THR's Women in Entertainment 2012: Power 100
I'll be honest with you: This is the only job I'm focused on right now. And I love it." Anne Sweeney deftly has deflected yet another inquiry about her aspirations for the top job in the Walt Disney Co. empire when her boss, chairman and CEO Robert Iger, steps down in 2015. A nudge for a more revealing answer proves futile. Sweeney laughs and begins to repeat herself: "This is the only job …"
It's quintessential Sweeney: careful, deliberate, unfailingly polite.
Certainly her present job -- as co-chair of Disney Media Networks, and president of Disney/ABC Television Group -- would require no small amount of focus. She oversees nearly 10,000 employees at ABC (the entertainment and news divisions plus daytime), eight local stations, seven cable networks (including ABC Family, Disney Channel, Disney XD and Disney Junior), Hyperion Publishing, Radio Disney, ABC Studios and Disney's 50 percent stake in A+E Networks. This year, Disney Media Networks saw revenue increase 4 percent to $19.4 billion while operating income grew 8 percent to $6.6 billion. She receives 300 to 500 e-mails a day ("I read through them quickly, and I delegate well"). Most of each day is spent in meetings ("But lucky me, I like everyone on my team"). And she travels to New York (where ABC News, Hyperion and various other businesses are based) about once a month.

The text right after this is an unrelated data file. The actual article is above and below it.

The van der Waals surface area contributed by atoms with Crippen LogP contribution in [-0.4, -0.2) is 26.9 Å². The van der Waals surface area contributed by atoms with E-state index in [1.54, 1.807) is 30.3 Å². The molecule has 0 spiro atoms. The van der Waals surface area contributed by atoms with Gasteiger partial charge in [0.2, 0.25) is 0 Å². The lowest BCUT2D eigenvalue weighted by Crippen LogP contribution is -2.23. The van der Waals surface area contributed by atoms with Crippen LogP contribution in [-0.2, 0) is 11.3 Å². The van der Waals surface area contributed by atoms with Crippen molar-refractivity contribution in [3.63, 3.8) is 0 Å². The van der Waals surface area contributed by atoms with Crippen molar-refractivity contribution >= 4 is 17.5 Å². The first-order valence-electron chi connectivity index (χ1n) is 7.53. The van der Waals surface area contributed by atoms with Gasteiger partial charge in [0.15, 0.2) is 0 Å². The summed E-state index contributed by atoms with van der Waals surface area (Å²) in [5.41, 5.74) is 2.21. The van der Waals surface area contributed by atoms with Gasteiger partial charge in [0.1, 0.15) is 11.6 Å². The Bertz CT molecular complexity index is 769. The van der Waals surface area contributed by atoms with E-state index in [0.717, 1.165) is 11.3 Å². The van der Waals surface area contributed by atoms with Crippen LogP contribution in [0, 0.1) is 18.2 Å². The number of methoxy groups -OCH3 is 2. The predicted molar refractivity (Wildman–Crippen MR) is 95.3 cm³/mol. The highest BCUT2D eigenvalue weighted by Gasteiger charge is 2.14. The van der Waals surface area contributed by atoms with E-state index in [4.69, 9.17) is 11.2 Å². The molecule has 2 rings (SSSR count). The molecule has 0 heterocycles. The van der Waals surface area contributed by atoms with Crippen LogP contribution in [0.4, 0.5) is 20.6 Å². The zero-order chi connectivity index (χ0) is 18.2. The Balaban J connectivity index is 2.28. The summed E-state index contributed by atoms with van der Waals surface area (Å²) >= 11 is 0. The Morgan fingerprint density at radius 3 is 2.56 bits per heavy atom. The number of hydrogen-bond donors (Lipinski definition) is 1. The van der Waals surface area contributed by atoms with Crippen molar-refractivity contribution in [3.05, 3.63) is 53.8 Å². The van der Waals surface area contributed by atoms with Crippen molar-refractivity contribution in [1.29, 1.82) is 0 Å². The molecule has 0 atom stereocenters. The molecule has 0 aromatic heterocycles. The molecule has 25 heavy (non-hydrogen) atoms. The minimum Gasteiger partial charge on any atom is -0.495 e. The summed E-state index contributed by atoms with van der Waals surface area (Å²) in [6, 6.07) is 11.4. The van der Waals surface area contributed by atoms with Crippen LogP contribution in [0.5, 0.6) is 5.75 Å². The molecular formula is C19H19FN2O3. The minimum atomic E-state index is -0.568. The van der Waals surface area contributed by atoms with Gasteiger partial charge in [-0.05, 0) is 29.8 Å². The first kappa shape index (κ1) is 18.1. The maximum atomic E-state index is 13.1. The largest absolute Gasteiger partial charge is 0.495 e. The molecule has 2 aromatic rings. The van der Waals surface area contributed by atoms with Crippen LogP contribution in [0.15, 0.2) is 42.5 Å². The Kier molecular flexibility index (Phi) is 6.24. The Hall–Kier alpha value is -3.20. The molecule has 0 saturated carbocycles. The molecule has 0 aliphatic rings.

"I believe in having total clarity around our goals," she says. "I believe in creating these goals together as a group and making sure they're aligned with Bob Iger's goals for the Walt Disney Co. And more than anything, making sure people understand that they have a responsibility to one another. And when one of us has a great victory, it is a result of everyone working together. And quite honestly, we share the failures as well."
THR's most powerful woman in entertainment for a third straight year, Sweeney, 55, a married mother of two who had early aspirations to be a teacher (her mother and grandmother were teachers, and her daughter is pursuing a master's in education at Stanford University), says she never plotted a high-powered career trajectory for herself.
"I really moved through my career based on curiosity about something," she says. "I never looked at a title and said, 'I want that.' "
Nonetheless, Sweeney's achievements would seem to reveal canny career management in addition to smarts and an ability to delegate and inspire.
"She has a unique combination of professionalism and warmth," says Katie Couric.
Sweeney was instrumental in the deal that brought Couric to ABC Daytime and also made her a special correspondent for ABC News. "There's something very appealing about someone who is a straight-talking, direct executive, who I think was genuinely excited about the prospect of me coming to ABC," adds Couric. "I never felt like there was that unctuous quality that you sometimes see in executives who are trying to lure you to come to a place."